Cannibalism: The Ancient Taboo in Modern Times
Sexual cannibalism is considered to be a psychosexual disorder, which involves a person sexualizing the consumption of another person's flesh. This does not necessarily suggest that the cannibal achieves sexual gratification only in the act of consuming human flesh, but also may release sexual frustration or pent up anger. Sexual cannibalism is considered to be a form of sexual sadism and is often associated with the act of necrophilia (sex with corpses). There have been several high profile cases, which have involved sexual cannibalism, including that of Andrei Chikatilo, Edward Gein, Albert Fish, Armin Mewes and Jeffrey Dahmer.
During the 1920's Americans were confronted with the horrors of Albert Fish who was said to have raped, murdered and eaten a number of children. Fish was a sexual cannibal in the truest sense of the term and claimed to have experienced enormous sexual pleasure when he imagined eating a person or when he actually indulged his fantasies.
Andrei Chikatilo, a Russian serial killer, was responsible for the murders of scores of young boys and girls. During most of his life, Chikalito suffered from impotency and was only able to achieve sexual gratification from the torture and murder of other people. He would often mutilate and then consume the flesh of his victims, including the breasts, genitalia and internal sex organs, as well as other body parts. It is possible that he also achieved sexual gratification when cannibalizing. Chikatilo claimed that he was disgusted by the "loose morals" of many of his victims, who served as painful reminders of his own sexual incompetence. Moira Martingale writes in Cannibal Killers that many of the murders Chikatilo committed came after viewing sexually explicit or violent videos.
Edward Gein, a farmer from Plainfield, Wisconsin was as believed to have killed at least three people including his brother, a bar keeper named Mary Hogan and the owner of the local hardware store, Bernice Worden. In 1957, police searched Gein's home and found the body of Worden along with the remains of over fifteen other women. A majority of the remains found at the crime scene were robbed from a nearby cemetery. Gein was believed to have had sexual contact with the corpses.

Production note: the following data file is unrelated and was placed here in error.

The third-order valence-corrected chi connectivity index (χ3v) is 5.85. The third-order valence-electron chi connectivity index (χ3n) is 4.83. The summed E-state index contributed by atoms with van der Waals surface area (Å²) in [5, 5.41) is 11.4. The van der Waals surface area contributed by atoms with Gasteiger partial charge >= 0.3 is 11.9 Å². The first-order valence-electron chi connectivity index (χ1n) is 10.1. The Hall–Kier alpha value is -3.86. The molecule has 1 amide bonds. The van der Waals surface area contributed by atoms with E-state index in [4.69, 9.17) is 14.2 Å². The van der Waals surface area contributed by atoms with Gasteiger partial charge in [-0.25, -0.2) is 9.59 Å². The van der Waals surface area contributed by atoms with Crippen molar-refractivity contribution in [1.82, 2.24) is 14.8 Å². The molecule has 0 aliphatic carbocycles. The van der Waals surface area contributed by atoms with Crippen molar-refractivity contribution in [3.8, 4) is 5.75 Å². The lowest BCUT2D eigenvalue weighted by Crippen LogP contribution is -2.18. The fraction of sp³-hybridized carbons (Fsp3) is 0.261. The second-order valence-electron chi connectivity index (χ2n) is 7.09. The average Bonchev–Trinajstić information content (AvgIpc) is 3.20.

He was also an admitted transvestite, who found delight in dismembering the bodies and peeling away the skin of the corpses so that he could wear them around the house. Gein was known to have cannibalized some of the bodies, including Worden's whose heart was in a pan on the stove at the time police conducted their search of the house. Whether Gein sexualized the consumption of his victims was unclear. However, there was a strong relationship between his necrophilia and cannibalistic behavior.
Intriguingly, some people that claim to be cannibals have admitted to feeling a sense of euphoria and/or intense sexual stimulation when consuming human flesh. In an article written by Clara Bruce titled Chew On This: You're What's for Dinner, anthropophagists compared eating human flesh with having an orgasm. The experience was further believed to cause an out-of-body-experience causing effects comparable to taking mescaline.
According to Lesley Hensel, author of Cannibalism as a Sexual Disorder, eating human flesh can cause an increase in levels of vitamin A and amino acids, which can cause a chemical effect on the blood and in the brain. This chemical reaction could possibly lead to the altered states that some cannibals have claimed to have experienced. However, this theory has not been substantiated by scientific evidence.
In Fascination with Cannibalism has Sexual Roots, Josh Cannon writes about psychologist Steven Scher and his team who conducted one of the only known studies on sex and cannibalism at Eastern Illinois University in 2002. The study surveyed several groups of people who were asked questions pertaining to cannibalism and sexual interests. The results of the study found that people were more likely to eat someone that they were sexually attracted to than not. This suggests that there might be a significant sexual component in the practice of cannibalism.